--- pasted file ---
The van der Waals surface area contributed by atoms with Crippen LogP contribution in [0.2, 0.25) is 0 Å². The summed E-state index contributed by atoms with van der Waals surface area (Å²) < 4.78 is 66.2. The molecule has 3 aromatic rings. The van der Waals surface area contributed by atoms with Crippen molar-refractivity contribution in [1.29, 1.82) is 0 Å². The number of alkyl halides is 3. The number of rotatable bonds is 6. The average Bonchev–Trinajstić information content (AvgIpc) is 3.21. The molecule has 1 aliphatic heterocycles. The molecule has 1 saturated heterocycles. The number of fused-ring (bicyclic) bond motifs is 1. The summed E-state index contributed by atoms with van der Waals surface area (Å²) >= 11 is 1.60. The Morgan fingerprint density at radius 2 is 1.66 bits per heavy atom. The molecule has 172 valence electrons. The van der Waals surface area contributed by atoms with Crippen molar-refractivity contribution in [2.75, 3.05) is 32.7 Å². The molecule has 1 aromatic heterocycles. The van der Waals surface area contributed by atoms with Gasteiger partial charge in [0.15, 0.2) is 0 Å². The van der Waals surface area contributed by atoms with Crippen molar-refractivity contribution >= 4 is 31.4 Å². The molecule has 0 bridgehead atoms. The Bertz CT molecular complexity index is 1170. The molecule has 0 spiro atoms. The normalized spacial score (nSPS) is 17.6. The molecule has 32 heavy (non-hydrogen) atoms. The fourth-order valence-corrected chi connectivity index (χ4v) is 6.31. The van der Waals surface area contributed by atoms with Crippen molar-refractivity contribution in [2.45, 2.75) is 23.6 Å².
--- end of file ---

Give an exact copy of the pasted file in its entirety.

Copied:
The van der Waals surface area contributed by atoms with Crippen LogP contribution in [0.2, 0.25) is 0 Å². The summed E-state index contributed by atoms with van der Waals surface area (Å²) < 4.78 is 66.2. The molecule has 3 aromatic rings. The van der Waals surface area contributed by atoms with Crippen molar-refractivity contribution in [1.29, 1.82) is 0 Å². The number of alkyl halides is 3. The number of rotatable bonds is 6. The average Bonchev–Trinajstić information content (AvgIpc) is 3.21. The molecule has 1 aliphatic heterocycles. The molecule has 1 saturated heterocycles. The number of fused-ring (bicyclic) bond motifs is 1. The summed E-state index contributed by atoms with van der Waals surface area (Å²) >= 11 is 1.60. The Morgan fingerprint density at radius 2 is 1.66 bits per heavy atom. The molecule has 172 valence electrons. The van der Waals surface area contributed by atoms with Crippen molar-refractivity contribution in [2.75, 3.05) is 32.7 Å². The molecule has 1 aromatic heterocycles. The van der Waals surface area contributed by atoms with Gasteiger partial charge in [0.15, 0.2) is 0 Å². The van der Waals surface area contributed by atoms with Crippen molar-refractivity contribution >= 4 is 31.4 Å². The molecule has 0 bridgehead atoms. The Bertz CT molecular complexity index is 1170. The molecule has 0 spiro atoms. The normalized spacial score (nSPS) is 17.6. The molecule has 32 heavy (non-hydrogen) atoms. The fourth-order valence-corrected chi connectivity index (χ4v) is 6.31. The van der Waals surface area contributed by atoms with Crippen molar-refractivity contribution in [2.45, 2.75) is 23.6 Å².